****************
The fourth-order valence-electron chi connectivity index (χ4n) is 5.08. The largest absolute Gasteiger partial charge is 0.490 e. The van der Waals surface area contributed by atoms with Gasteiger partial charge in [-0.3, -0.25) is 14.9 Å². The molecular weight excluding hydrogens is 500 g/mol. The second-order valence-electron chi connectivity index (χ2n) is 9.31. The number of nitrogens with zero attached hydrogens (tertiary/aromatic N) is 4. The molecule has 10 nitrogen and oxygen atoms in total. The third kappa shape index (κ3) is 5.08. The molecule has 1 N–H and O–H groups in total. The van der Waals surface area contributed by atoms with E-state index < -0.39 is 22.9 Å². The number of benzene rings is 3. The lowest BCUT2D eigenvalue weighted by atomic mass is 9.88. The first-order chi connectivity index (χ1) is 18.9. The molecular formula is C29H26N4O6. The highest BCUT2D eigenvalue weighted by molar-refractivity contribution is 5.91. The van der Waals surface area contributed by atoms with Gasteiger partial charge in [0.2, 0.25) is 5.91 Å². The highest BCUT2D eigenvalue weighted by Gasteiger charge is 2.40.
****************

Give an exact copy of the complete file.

The fourth-order valence-electron chi connectivity index (χ4n) is 5.08. The largest absolute Gasteiger partial charge is 0.490 e. The van der Waals surface area contributed by atoms with Gasteiger partial charge in [-0.3, -0.25) is 14.9 Å². The molecular weight excluding hydrogens is 500 g/mol. The second-order valence-electron chi connectivity index (χ2n) is 9.31. The number of nitrogens with zero attached hydrogens (tertiary/aromatic N) is 4. The molecule has 10 nitrogen and oxygen atoms in total. The third kappa shape index (κ3) is 5.08. The molecule has 1 N–H and O–H groups in total. The van der Waals surface area contributed by atoms with E-state index < -0.39 is 22.9 Å². The number of benzene rings is 3. The lowest BCUT2D eigenvalue weighted by atomic mass is 9.88. The first-order chi connectivity index (χ1) is 18.9. The molecular formula is C29H26N4O6. The highest BCUT2D eigenvalue weighted by molar-refractivity contribution is 5.91. The van der Waals surface area contributed by atoms with Gasteiger partial charge in [0.2, 0.25) is 5.91 Å². The highest BCUT2D eigenvalue weighted by Gasteiger charge is 2.40.